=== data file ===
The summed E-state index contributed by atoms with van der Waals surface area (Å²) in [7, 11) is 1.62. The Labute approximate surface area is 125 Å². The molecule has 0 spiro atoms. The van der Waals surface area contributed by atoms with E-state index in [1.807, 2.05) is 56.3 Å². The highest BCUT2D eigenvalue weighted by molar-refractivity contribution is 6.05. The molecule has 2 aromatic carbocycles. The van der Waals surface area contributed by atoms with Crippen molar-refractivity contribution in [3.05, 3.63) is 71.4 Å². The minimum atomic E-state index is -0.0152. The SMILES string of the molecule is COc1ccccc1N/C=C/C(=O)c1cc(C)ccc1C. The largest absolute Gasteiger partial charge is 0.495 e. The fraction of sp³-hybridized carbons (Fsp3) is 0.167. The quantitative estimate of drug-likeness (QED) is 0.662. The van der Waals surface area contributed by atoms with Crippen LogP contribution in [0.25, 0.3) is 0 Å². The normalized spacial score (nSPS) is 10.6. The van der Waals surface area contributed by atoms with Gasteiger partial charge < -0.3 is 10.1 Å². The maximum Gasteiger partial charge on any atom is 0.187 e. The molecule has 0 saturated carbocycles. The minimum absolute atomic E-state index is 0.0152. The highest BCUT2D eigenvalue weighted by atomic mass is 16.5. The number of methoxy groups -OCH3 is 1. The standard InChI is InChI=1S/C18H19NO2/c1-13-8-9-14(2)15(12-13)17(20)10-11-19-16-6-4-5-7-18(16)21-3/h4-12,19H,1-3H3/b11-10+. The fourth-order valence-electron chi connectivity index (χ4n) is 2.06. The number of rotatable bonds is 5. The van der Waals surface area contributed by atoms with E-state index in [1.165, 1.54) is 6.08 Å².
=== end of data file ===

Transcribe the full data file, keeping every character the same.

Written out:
The summed E-state index contributed by atoms with van der Waals surface area (Å²) in [7, 11) is 1.62. The Labute approximate surface area is 125 Å². The molecule has 0 spiro atoms. The van der Waals surface area contributed by atoms with E-state index in [1.807, 2.05) is 56.3 Å². The highest BCUT2D eigenvalue weighted by molar-refractivity contribution is 6.05. The molecule has 2 aromatic carbocycles. The van der Waals surface area contributed by atoms with Crippen molar-refractivity contribution in [3.05, 3.63) is 71.4 Å². The minimum atomic E-state index is -0.0152. The SMILES string of the molecule is COc1ccccc1N/C=C/C(=O)c1cc(C)ccc1C. The largest absolute Gasteiger partial charge is 0.495 e. The fraction of sp³-hybridized carbons (Fsp3) is 0.167. The quantitative estimate of drug-likeness (QED) is 0.662. The van der Waals surface area contributed by atoms with Crippen LogP contribution in [0.25, 0.3) is 0 Å². The normalized spacial score (nSPS) is 10.6. The van der Waals surface area contributed by atoms with Gasteiger partial charge < -0.3 is 10.1 Å². The maximum Gasteiger partial charge on any atom is 0.187 e. The molecule has 0 saturated carbocycles. The minimum absolute atomic E-state index is 0.0152. The highest BCUT2D eigenvalue weighted by atomic mass is 16.5. The number of methoxy groups -OCH3 is 1. The standard InChI is InChI=1S/C18H19NO2/c1-13-8-9-14(2)15(12-13)17(20)10-11-19-16-6-4-5-7-18(16)21-3/h4-12,19H,1-3H3/b11-10+. The fourth-order valence-electron chi connectivity index (χ4n) is 2.06. The number of rotatable bonds is 5. The van der Waals surface area contributed by atoms with E-state index in [1.165, 1.54) is 6.08 Å².